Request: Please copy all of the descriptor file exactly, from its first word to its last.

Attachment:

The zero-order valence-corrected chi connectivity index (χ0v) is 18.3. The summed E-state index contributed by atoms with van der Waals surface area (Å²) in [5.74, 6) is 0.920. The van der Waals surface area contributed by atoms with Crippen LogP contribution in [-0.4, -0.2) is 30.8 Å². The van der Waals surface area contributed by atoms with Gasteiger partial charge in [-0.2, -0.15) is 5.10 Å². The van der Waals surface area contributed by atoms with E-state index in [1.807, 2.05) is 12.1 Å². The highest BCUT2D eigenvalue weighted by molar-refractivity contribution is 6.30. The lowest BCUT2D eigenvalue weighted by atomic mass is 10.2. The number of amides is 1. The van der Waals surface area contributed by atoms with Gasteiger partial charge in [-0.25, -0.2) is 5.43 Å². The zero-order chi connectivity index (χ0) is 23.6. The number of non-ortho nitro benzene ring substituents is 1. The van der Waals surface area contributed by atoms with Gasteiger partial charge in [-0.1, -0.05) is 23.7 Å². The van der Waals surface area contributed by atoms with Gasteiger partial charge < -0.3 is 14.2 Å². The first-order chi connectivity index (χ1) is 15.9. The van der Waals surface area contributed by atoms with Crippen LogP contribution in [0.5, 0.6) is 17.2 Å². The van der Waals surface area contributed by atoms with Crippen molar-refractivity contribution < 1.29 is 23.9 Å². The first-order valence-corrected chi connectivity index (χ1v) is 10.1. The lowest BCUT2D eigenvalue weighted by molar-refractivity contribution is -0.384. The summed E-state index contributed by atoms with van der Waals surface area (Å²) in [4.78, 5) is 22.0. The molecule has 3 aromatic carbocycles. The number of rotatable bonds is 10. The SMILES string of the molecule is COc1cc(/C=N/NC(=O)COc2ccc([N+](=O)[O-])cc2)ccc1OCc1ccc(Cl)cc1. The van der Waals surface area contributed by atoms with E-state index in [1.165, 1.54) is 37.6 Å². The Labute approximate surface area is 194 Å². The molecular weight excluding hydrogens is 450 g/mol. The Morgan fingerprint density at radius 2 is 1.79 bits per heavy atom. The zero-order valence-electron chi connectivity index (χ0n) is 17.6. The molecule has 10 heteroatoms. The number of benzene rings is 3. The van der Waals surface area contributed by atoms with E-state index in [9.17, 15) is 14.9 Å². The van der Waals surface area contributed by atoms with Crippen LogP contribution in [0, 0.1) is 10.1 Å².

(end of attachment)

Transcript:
The zero-order valence-corrected chi connectivity index (χ0v) is 18.3. The summed E-state index contributed by atoms with van der Waals surface area (Å²) in [5.74, 6) is 0.920. The van der Waals surface area contributed by atoms with Crippen LogP contribution in [-0.4, -0.2) is 30.8 Å². The van der Waals surface area contributed by atoms with Gasteiger partial charge in [-0.2, -0.15) is 5.10 Å². The van der Waals surface area contributed by atoms with E-state index in [1.807, 2.05) is 12.1 Å². The highest BCUT2D eigenvalue weighted by molar-refractivity contribution is 6.30. The lowest BCUT2D eigenvalue weighted by atomic mass is 10.2. The number of amides is 1. The van der Waals surface area contributed by atoms with Gasteiger partial charge in [-0.25, -0.2) is 5.43 Å². The zero-order chi connectivity index (χ0) is 23.6. The number of non-ortho nitro benzene ring substituents is 1. The van der Waals surface area contributed by atoms with Gasteiger partial charge in [-0.1, -0.05) is 23.7 Å². The van der Waals surface area contributed by atoms with Gasteiger partial charge < -0.3 is 14.2 Å². The first-order chi connectivity index (χ1) is 15.9. The van der Waals surface area contributed by atoms with Crippen LogP contribution in [0.5, 0.6) is 17.2 Å². The van der Waals surface area contributed by atoms with Crippen molar-refractivity contribution < 1.29 is 23.9 Å². The first-order valence-corrected chi connectivity index (χ1v) is 10.1. The lowest BCUT2D eigenvalue weighted by molar-refractivity contribution is -0.384. The summed E-state index contributed by atoms with van der Waals surface area (Å²) in [4.78, 5) is 22.0. The molecule has 3 aromatic carbocycles. The number of rotatable bonds is 10. The SMILES string of the molecule is COc1cc(/C=N/NC(=O)COc2ccc([N+](=O)[O-])cc2)ccc1OCc1ccc(Cl)cc1. The van der Waals surface area contributed by atoms with E-state index in [1.165, 1.54) is 37.6 Å². The Labute approximate surface area is 194 Å². The molecular weight excluding hydrogens is 450 g/mol. The Morgan fingerprint density at radius 2 is 1.79 bits per heavy atom. The zero-order valence-electron chi connectivity index (χ0n) is 17.6. The molecule has 10 heteroatoms. The number of benzene rings is 3. The van der Waals surface area contributed by atoms with E-state index in [9.17, 15) is 14.9 Å². The van der Waals surface area contributed by atoms with Crippen LogP contribution in [0, 0.1) is 10.1 Å².